Observations of Surface Forcing from the Subduction Experiment: A Comparison with Global Model Products and Climatological Datasets* Academic Article uri icon


  • Reliable estimates of the exchange of heat, moisture, and momentum across the air-sea interface are essential in assessing the local ‘’representativeness” of the surface forcing fields depicted by global model and climatological datasets. The reliability and extended length of the in situ data collected by a large-scale array of buoys deployed during the Subduction Experiment make this dataset particularly well suited to providing such an assessment. The Subduction Experiment was designed to explore the process by which the mixed layer waters of the eastern subtropical North Atlantic are incorporated into the top of the main thermocline. To this end, an array of five buoys was maintained between 18 degrees-33 degrees N and 22 degrees-34 degrees W from June 1991 to June 1993. In situ dynamic, thermodynamic, and radiometric measurements are utilized along with a state-of-the-art bulk flux algorithm to estimate the time-dependent surface forcing at each of the buoys. The resulting air-sea fluxes are compared to similar quantities offered by the Isemer and Hasse (Bunker) and the Wright-Oberhuber Comprehensive Ocean-Atmosphere Data Set climatological datasets, and global model forecasts from the European Centre for Medium-Range Weather Forecasts and the National Centers for Environmental Prediction. Some substantial differences are exhibited between the surface forcing components garnered from the Subduction Experiment buoys and those of the climatological and model products. The mean net heat flux from the Subduction Experiment buoys exhibits a qualitatively similar spatial gradient to that of the climatological and model products across the array, but generally reflects a greater oceanic heat gain in summer and a smaller oceanic heat loss in winter. On shorter timescales, the models’ inability to replicate the hear and radiometric fluxes of the buoys is reflected in large mean standard deviations of the differences between the buoy and model fluxes at 6-h intervals. Some of the observed differences are attributed to differences in bulk formulas and/or differences in the mean variables from which the bulk air-sea fluxes are derived, while others are simply an artifact of the spatial and temporal filtering inherent within the climatological and model products.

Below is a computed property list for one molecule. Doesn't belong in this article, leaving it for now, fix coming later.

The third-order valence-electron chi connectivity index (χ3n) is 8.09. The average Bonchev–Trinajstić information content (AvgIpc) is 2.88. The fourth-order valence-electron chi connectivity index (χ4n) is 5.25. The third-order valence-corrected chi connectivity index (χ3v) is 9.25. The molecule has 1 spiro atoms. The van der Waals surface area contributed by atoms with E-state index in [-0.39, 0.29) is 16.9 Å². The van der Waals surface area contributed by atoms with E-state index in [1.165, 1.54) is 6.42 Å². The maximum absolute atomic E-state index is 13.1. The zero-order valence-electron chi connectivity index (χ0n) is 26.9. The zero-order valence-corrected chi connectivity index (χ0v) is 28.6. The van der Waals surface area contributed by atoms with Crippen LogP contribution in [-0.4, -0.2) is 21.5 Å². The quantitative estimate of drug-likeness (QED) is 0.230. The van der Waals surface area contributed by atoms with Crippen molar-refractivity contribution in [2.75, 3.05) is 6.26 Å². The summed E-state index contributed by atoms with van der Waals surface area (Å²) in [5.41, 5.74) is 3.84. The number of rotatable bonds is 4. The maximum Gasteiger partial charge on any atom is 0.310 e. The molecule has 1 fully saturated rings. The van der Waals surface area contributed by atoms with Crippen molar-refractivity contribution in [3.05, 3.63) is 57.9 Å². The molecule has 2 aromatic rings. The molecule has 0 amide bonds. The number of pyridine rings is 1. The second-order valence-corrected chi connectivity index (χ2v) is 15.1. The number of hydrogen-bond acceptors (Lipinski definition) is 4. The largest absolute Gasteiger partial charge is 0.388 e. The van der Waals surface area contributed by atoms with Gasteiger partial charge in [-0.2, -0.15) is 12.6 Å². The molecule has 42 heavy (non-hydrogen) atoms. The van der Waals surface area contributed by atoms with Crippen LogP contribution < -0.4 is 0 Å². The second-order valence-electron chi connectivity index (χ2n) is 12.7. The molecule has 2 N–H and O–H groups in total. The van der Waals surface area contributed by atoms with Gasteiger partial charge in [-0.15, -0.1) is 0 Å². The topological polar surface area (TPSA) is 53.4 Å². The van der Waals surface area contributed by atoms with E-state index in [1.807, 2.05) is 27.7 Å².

publication date

  • November 1997